I'm working on a small Unix shell, and am contemplating the idea of writing a script interpreter. While reading about the subject I inevitably hear of functional programming, lambda calculus, and find out about the whole fascination around Lisp.

Before I jump into this I have some questions.

  • Which language should I use?

I am curious about functional programming, so that would be a great opportunity to start. I want my shell to have as little 3rd party dependencies as possible. I am wondering whether I should look for a compiled language. I would like being able to distribute it more easily. Is this a correct approach? if so, which language would you recommend?

  • How do you embed an interpreter in your program?

The way I see it is having the interpreter run in a second separate process. As far as I know, two processes communicating, are either listening to a pipe or sending signals to one another. Is this a realistic approach? Is there a particular language that handles this part? Are there other ways of embedding the interpreter?

  • You may want to try to build your shell on top of SCSH first.
    – SK-logic
    Sep 28, 2011 at 9:59
  • 1
    Parts of this are largely impossible to answer. "Which language should I use?" is always answered by "the one you know best."
    – S.Lott
    Sep 28, 2011 at 17:45
  • The point is that I don't know any functionnal language, I'm looking something specific that would be compiled not interpreted, embedded in a C program, able to manipulate low level functions and suited for writing interpreters. I'm mostly looking for feedback and experience of people having already done that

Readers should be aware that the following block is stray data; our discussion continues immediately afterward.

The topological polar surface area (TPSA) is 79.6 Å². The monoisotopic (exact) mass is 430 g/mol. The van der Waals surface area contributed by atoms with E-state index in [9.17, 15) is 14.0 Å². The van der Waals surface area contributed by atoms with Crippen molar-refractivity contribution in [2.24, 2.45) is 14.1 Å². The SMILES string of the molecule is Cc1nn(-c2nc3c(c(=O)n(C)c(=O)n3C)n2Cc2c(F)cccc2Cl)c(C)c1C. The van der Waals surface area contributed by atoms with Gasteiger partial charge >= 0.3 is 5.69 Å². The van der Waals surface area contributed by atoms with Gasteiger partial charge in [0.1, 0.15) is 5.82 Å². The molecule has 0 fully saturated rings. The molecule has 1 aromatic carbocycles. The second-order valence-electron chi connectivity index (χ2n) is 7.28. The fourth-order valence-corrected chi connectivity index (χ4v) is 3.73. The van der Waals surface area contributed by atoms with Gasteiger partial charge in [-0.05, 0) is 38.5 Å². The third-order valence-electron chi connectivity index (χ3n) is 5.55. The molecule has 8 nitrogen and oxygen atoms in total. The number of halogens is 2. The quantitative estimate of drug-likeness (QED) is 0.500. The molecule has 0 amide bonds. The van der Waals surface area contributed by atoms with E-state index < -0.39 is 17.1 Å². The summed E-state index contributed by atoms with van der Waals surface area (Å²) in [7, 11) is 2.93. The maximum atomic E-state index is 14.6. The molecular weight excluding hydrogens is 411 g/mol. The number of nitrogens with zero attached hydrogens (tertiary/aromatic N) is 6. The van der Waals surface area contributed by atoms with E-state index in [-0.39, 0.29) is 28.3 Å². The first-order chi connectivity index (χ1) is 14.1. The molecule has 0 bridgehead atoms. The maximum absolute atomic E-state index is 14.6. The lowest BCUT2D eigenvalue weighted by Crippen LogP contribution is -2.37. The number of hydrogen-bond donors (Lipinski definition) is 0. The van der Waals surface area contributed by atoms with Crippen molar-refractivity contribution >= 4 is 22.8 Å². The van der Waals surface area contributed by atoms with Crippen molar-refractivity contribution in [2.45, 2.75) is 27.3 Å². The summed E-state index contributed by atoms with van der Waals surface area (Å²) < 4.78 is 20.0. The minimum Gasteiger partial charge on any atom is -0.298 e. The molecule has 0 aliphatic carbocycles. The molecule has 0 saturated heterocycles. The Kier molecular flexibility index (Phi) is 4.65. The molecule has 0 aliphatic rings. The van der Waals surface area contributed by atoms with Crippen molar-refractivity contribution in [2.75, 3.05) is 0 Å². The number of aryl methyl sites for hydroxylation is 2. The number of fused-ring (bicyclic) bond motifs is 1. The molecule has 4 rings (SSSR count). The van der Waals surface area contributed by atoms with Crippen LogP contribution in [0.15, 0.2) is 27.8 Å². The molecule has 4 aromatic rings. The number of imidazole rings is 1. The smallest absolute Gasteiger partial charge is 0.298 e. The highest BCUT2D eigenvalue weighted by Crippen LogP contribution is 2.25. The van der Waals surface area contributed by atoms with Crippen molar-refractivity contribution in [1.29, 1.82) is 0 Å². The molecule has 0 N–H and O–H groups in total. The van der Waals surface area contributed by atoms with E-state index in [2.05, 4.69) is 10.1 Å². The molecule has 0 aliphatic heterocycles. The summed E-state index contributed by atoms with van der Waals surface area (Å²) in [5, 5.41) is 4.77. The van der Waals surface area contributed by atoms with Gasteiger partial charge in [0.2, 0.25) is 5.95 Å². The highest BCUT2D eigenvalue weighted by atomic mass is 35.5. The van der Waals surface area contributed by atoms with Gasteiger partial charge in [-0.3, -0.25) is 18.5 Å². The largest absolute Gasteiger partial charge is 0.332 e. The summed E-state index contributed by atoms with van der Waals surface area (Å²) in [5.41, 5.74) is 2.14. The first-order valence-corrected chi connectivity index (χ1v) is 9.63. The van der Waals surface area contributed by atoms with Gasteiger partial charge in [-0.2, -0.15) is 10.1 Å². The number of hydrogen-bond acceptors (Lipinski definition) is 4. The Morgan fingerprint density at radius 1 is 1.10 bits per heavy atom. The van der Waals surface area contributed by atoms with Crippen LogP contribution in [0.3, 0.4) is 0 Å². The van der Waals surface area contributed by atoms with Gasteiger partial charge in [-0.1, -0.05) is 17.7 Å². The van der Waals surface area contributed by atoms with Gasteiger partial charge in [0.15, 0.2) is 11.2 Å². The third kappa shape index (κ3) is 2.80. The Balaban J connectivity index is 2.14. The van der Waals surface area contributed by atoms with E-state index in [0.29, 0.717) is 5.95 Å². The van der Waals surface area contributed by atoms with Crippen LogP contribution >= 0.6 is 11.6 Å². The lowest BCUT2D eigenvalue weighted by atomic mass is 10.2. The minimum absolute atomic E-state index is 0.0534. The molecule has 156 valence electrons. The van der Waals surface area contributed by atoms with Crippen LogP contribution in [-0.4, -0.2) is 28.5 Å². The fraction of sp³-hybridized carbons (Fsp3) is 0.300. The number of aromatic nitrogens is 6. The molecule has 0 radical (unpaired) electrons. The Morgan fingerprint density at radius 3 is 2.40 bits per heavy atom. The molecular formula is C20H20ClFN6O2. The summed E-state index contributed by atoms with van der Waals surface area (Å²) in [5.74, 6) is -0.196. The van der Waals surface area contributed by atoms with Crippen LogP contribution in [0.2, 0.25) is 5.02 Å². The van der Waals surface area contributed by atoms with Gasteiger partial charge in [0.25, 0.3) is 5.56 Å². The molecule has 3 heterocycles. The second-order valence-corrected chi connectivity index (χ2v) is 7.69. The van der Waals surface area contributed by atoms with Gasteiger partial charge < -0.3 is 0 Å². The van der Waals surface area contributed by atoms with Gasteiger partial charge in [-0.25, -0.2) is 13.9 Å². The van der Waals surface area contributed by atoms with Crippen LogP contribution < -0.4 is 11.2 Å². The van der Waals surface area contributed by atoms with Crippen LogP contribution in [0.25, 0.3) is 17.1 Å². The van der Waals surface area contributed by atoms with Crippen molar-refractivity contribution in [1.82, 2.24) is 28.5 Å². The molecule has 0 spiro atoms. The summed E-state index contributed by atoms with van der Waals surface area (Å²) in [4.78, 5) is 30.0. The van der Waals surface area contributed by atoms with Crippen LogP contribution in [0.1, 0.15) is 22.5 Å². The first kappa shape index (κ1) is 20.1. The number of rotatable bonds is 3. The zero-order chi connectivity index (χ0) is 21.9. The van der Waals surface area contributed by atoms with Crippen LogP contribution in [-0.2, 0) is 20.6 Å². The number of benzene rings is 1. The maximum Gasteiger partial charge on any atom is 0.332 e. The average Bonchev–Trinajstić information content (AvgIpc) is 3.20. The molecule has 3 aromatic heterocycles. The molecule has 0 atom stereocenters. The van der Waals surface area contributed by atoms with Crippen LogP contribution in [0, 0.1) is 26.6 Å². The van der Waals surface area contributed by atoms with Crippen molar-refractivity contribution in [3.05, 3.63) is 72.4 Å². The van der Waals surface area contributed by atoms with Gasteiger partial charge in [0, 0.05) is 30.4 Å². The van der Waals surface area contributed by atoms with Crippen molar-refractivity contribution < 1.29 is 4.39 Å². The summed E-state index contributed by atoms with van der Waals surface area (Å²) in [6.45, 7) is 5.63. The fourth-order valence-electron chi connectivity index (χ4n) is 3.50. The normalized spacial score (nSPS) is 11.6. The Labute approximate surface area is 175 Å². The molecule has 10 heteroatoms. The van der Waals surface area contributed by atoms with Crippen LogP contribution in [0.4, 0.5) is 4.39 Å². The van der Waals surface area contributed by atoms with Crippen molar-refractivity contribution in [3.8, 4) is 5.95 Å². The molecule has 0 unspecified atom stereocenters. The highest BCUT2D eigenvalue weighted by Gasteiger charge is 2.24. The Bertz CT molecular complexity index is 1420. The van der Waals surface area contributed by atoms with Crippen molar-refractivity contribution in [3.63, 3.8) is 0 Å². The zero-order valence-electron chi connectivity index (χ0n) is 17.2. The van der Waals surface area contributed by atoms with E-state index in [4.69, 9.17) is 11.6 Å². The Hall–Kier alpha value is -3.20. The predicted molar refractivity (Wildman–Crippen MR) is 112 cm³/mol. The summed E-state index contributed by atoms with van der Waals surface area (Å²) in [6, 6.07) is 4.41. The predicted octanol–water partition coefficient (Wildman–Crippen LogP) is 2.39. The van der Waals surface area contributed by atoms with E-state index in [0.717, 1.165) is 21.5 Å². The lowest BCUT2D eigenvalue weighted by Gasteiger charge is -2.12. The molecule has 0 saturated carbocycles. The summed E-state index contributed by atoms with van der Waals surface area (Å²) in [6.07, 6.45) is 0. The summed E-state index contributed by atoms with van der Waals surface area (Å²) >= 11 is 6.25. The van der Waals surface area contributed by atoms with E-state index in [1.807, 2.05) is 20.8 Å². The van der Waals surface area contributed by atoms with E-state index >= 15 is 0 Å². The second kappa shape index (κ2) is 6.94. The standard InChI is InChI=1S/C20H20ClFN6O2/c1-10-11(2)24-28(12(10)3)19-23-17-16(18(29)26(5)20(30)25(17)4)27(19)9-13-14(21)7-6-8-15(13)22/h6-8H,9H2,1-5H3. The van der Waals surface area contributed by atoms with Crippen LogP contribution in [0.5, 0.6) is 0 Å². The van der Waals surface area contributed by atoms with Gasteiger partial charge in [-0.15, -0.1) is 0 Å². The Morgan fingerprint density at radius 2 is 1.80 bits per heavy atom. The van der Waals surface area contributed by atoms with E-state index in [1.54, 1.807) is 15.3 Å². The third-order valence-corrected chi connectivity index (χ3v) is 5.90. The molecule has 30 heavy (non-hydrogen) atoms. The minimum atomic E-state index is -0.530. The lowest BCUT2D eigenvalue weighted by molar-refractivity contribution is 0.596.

– rahmu
    Sep 28, 2011 at 17:48
  • Cross-posting the exact same question to multiple SE sites is discouraged. I'm going to ask a Stack Overflow moderator to migrate your original question here so they can be merged.
    – Adam Lear
    Sep 28, 2011 at 18:00

2 Answers 2


You should probably use ANSI C. It's universal across all platforms. It's low level and has system-level interfaces for everything on all platforms which will be required for a scripting runtime or programming language.

To write a script interpreter, I would suggest reading the Dragon Book [1] first. It's pretty math heavy but the basics are easy enough to pick up. If you are interested in LISP/Scheme, read SICP [2]. Both books describe interpretation and compilation in depth in two different contexts. SICP will change your life if you are interested in programming languages.

Regarding embedding, your script interpreter should probably have an "eval" function which takes a string in your language, executes it and returns a result. That is the only entry point you should need for embedding.

UNIX/Linux/OSX does all the communication stuff for you using pipes etc. Just concentrate on something which talks to stdin and stdout and you will be sorted. Even works (mostly) on Windows.

Start really simple. This is as simple as you need to start ([3]). It implements a complete LISP interpreter in C in not much code at all.


You might want to acquire a copy of "Writing Interactive Compilers and Interpreters" by P.J. Brown, now considered a classic in the field (published in 1982). New copies are expensive, but you can pick a used copy for under $5.

Another book on the same topic is Writing Compilers and Interpreters: A Software Engineering Approach by Ronald Mak, published in 2009.

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